‘Corruption’ close to home

The dramatic Sydney arrests of three "match-fixing" footballers made for arresting viewing.

In one case, at least 10 helmeted police armed with torches burst into a house crying "police search warrant".

While Sydney is close to New Zealand anyway, the moves were more striking because two of the players had close links to this country and its professional A League team the Phoenix. One is a current All White New Zealand representative.

The alleged senior culprit, Macarthur FC captain Ulises Davila (33), once signed for Chelsea. He joined the Phoenix in 2019 for two years, being a popular and successful striker.

He then went to southwest Sydney club the Macarthur Bulls as captain.

He won much sympathy when his wife died two years ago. Their son was only 2 at the time.

It is alleged Davila was taking instructions from a South American "controller" to organise for yellow cards to ensue during particular matches. Money would be made through betting.

The games were in November and December last year. Allegedly, failed attempts were made last month and this month in an A League elimination final.

Davila is facing two counts of "engaging in conduct that corrupts a betting outcome of an event" and two counts of "facilitating conduct that corrupts a betting outcome of an event". The other two players face two of the same engaging in corrupt conduct charges. A fourth player was expected to be arrested and charged.

Supposedly, Davila passed on $A10,000 each for the players to make sure they committed yellow-card fouls.

The others in the initial arrests were hardly young players easily influenced. Kearyn Baccus is 32 and Clayton Lewis is 27. Lewis, from a Wellington footballing family, played 69 times for the Phoenix and has 22 New Zealand appearances.

Australasian football is shocked and bewildered. It is not just the apparent greed, dishonour and abuse of trust but also what seems like dumb actions.

The arrests have also overshadowed the A League finals and given Australian football another jolt of bad publicity.

Detective Superintendent Peter Faux, Organised Crime Squad Commander (left) together with...
Detective Superintendent Peter Faux, Organised Crime Squad Commander (left) together with Assistant Commissioner Michael Fitzgerald, State Crime Commander address a press conference at the NSW Police Headquarters, Parramatta on May 17 following the arrest of three A-League football players after an investigation by the Organised Crime Squad into alleged betting corruption under Strike Force Beaconview. PHOTO: GETTY IMAGES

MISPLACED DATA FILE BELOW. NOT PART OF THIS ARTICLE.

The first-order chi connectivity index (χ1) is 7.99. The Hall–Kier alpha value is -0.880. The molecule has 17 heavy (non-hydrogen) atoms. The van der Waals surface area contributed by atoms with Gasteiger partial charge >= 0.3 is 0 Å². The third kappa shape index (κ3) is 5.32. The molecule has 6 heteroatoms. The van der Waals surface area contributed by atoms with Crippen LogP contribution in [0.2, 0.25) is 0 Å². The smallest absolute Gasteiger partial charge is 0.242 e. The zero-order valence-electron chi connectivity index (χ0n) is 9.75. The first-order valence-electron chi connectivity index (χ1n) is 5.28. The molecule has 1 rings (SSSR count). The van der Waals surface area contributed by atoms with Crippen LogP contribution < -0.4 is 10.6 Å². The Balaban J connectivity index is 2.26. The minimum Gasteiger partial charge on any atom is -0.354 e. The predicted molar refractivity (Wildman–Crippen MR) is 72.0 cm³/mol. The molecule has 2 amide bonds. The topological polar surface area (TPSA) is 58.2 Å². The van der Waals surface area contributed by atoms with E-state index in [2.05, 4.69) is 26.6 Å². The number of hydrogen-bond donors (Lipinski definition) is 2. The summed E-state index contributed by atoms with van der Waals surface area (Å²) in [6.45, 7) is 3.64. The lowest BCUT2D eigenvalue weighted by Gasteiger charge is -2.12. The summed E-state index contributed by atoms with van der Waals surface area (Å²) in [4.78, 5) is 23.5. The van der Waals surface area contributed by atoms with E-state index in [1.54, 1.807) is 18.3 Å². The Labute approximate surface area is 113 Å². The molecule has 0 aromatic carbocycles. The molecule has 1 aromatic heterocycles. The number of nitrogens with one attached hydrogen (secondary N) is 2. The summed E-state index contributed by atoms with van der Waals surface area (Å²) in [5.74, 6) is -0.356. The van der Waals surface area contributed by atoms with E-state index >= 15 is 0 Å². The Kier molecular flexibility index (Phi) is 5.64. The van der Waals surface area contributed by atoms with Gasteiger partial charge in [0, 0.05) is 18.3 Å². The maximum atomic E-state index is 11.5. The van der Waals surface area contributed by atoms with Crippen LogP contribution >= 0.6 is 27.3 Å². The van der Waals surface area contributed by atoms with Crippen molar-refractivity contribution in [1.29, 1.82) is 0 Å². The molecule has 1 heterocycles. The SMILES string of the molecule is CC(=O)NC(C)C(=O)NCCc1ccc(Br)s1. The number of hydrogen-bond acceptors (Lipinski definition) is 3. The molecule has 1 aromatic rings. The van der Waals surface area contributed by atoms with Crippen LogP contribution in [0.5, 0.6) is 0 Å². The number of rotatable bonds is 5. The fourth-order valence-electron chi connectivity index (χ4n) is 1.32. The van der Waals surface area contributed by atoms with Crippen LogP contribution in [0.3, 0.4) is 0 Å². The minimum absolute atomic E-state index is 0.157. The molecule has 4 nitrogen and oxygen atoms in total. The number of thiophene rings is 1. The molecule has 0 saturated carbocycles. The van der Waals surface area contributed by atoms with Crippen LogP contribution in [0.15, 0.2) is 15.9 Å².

Suspicious betting was uncovered by a multi-agency team, including the United Kingdom Gambling Commission. Sports Integrity Australia then worked with the Australian Criminal Intelligence Commission on the investigation.

It hardly seems surprising that eyebrows would be raised when large amounts of money were bet overseas on the A-League. And then, it would seem, some of these players put their careers and reputations on the line for the equivalent of only a few pieces of silver.

They might have thought that receiving a yellow card did not really affect the outcome of a match. But such behaviour betrays themselves, their families and their sport.

Questions immediately arise about what else might be going on. Who would know?

After all, corruption is common around the world and across various sports.

Fifa itself, as football’s governing body, is widely considered to be corrupt at the top level and via its delegates.

The awarding of World Cup hosting rights to Russia and Qatar remains dubious.

New Zealand’s Charlie Dempsey abstained from a crucial Fifa vote which saw the Cup for 2006 being awarded to Germany and not South Africa.

He cited "intolerable pressure" from German and South African supporters and of the attempts to bribe him.

New Zealanders, from a country consistently ranked in the top two or three least corrupt countries in the world, can become complacent and high and mighty about sporting maleficence.

It does not, however, pay to be arrogant. New Zealand cricketer Lou Vincent admitted match-fixing and, in May last year, two-time Olympic runner Zane Robertson was banned for eight years for doping and trying to cover it up.

On a wider scale, corrupt practices have become apparent in Immigration and Corrections and other areas.

There are growing fears, also, about the dangers of political influence and favours.

The Sydney arrests can be a reminder of how tempting corruption would seem to be.

We require continued awareness of these dangers both in sport and in society generally.

Corruption is never far away.